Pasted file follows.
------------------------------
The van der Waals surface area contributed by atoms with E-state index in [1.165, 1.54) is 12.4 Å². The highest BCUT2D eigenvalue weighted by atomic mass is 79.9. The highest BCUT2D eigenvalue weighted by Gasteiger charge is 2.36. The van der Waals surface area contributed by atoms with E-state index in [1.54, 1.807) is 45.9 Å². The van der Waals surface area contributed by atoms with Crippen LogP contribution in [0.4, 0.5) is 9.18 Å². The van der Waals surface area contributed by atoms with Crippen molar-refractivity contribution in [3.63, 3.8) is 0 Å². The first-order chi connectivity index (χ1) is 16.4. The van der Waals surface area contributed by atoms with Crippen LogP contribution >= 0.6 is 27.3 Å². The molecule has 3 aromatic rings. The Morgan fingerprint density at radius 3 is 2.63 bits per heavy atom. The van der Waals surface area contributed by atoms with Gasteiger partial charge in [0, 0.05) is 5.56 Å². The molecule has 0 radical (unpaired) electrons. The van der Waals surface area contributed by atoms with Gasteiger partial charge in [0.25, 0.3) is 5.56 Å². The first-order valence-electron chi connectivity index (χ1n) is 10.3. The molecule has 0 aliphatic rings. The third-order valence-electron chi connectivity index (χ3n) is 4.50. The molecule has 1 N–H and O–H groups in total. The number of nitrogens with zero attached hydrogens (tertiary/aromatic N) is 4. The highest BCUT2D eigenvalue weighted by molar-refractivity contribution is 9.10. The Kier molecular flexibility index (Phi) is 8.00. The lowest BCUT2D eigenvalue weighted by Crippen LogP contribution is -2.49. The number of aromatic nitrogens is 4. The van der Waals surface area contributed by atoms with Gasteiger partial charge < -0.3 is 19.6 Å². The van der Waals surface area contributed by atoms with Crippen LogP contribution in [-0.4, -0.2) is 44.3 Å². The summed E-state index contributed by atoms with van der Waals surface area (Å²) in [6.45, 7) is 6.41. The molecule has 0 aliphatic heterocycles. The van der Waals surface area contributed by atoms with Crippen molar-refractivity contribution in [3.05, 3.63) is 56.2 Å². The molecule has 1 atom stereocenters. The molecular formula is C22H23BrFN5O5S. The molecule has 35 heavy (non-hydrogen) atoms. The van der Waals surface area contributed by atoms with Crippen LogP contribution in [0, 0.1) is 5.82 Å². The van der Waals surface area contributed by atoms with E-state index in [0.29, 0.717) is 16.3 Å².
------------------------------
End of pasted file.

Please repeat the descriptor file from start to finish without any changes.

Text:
The van der Waals surface area contributed by atoms with E-state index in [1.165, 1.54) is 12.4 Å². The highest BCUT2D eigenvalue weighted by atomic mass is 79.9. The highest BCUT2D eigenvalue weighted by Gasteiger charge is 2.36. The van der Waals surface area contributed by atoms with E-state index in [1.54, 1.807) is 45.9 Å². The van der Waals surface area contributed by atoms with Crippen LogP contribution in [0.4, 0.5) is 9.18 Å². The van der Waals surface area contributed by atoms with Crippen molar-refractivity contribution in [3.63, 3.8) is 0 Å². The first-order chi connectivity index (χ1) is 16.4. The van der Waals surface area contributed by atoms with Crippen LogP contribution >= 0.6 is 27.3 Å². The molecule has 3 aromatic rings. The Morgan fingerprint density at radius 3 is 2.63 bits per heavy atom. The van der Waals surface area contributed by atoms with Gasteiger partial charge in [0, 0.05) is 5.56 Å². The molecule has 0 radical (unpaired) electrons. The van der Waals surface area contributed by atoms with Gasteiger partial charge in [0.25, 0.3) is 5.56 Å². The first-order valence-electron chi connectivity index (χ1n) is 10.3. The molecule has 0 aliphatic rings. The third-order valence-electron chi connectivity index (χ3n) is 4.50. The molecule has 1 N–H and O–H groups in total. The number of nitrogens with zero attached hydrogens (tertiary/aromatic N) is 4. The highest BCUT2D eigenvalue weighted by molar-refractivity contribution is 9.10. The Kier molecular flexibility index (Phi) is 8.00. The lowest BCUT2D eigenvalue weighted by Crippen LogP contribution is -2.49. The number of aromatic nitrogens is 4. The van der Waals surface area contributed by atoms with Gasteiger partial charge < -0.3 is 19.6 Å². The van der Waals surface area contributed by atoms with Crippen LogP contribution in [-0.4, -0.2) is 44.3 Å². The summed E-state index contributed by atoms with van der Waals surface area (Å²) in [6.45, 7) is 6.41. The molecule has 0 aliphatic heterocycles. The van der Waals surface area contributed by atoms with Crippen molar-refractivity contribution in [3.05, 3.63) is 56.2 Å². The molecule has 1 atom stereocenters. The molecular formula is C22H23BrFN5O5S. The molecule has 35 heavy (non-hydrogen) atoms. The van der Waals surface area contributed by atoms with Crippen LogP contribution in [0, 0.1) is 5.82 Å². The van der Waals surface area contributed by atoms with E-state index in [0.29, 0.717) is 16.3 Å².